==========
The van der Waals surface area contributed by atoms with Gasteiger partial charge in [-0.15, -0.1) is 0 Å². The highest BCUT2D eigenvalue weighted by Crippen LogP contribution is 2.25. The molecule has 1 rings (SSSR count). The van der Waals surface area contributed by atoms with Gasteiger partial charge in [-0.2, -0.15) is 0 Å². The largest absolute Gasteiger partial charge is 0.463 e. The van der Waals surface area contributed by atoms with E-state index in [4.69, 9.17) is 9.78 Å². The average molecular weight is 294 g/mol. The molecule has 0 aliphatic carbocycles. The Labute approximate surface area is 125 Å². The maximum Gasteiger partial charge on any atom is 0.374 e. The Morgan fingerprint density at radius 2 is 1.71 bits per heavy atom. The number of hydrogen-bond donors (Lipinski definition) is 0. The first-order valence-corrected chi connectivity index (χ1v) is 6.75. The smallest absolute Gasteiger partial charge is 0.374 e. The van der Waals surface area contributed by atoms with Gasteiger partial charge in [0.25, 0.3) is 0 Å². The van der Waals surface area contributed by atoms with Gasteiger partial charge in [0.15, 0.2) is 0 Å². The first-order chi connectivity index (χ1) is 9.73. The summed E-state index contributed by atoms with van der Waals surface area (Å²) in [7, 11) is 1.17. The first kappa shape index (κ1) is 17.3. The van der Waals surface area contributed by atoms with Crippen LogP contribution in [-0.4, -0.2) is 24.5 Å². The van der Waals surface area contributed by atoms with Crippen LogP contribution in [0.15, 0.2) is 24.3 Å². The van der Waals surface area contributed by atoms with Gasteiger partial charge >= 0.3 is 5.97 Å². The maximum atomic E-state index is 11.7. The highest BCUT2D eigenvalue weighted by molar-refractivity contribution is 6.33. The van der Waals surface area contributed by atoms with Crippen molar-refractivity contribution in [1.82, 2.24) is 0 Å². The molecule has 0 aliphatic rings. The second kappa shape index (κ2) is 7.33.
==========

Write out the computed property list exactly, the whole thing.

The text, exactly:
The van der Waals surface area contributed by atoms with Gasteiger partial charge in [-0.15, -0.1) is 0 Å². The highest BCUT2D eigenvalue weighted by Crippen LogP contribution is 2.25. The molecule has 1 rings (SSSR count). The van der Waals surface area contributed by atoms with Gasteiger partial charge in [-0.2, -0.15) is 0 Å². The largest absolute Gasteiger partial charge is 0.463 e. The van der Waals surface area contributed by atoms with E-state index in [4.69, 9.17) is 9.78 Å². The average molecular weight is 294 g/mol. The molecule has 0 aliphatic carbocycles. The Labute approximate surface area is 125 Å². The maximum Gasteiger partial charge on any atom is 0.374 e. The Morgan fingerprint density at radius 2 is 1.71 bits per heavy atom. The number of hydrogen-bond donors (Lipinski definition) is 0. The first-order valence-corrected chi connectivity index (χ1v) is 6.75. The smallest absolute Gasteiger partial charge is 0.374 e. The van der Waals surface area contributed by atoms with Gasteiger partial charge in [0.25, 0.3) is 0 Å². The van der Waals surface area contributed by atoms with Gasteiger partial charge in [0.15, 0.2) is 0 Å². The first-order chi connectivity index (χ1) is 9.73. The summed E-state index contributed by atoms with van der Waals surface area (Å²) in [7, 11) is 1.17. The first kappa shape index (κ1) is 17.3. The van der Waals surface area contributed by atoms with Crippen LogP contribution in [-0.4, -0.2) is 24.5 Å². The van der Waals surface area contributed by atoms with Crippen LogP contribution in [0.15, 0.2) is 24.3 Å². The van der Waals surface area contributed by atoms with Gasteiger partial charge >= 0.3 is 5.97 Å². The maximum atomic E-state index is 11.7. The highest BCUT2D eigenvalue weighted by molar-refractivity contribution is 6.33. The van der Waals surface area contributed by atoms with Crippen molar-refractivity contribution in [1.82, 2.24) is 0 Å². The molecule has 0 aliphatic rings. The second kappa shape index (κ2) is 7.33.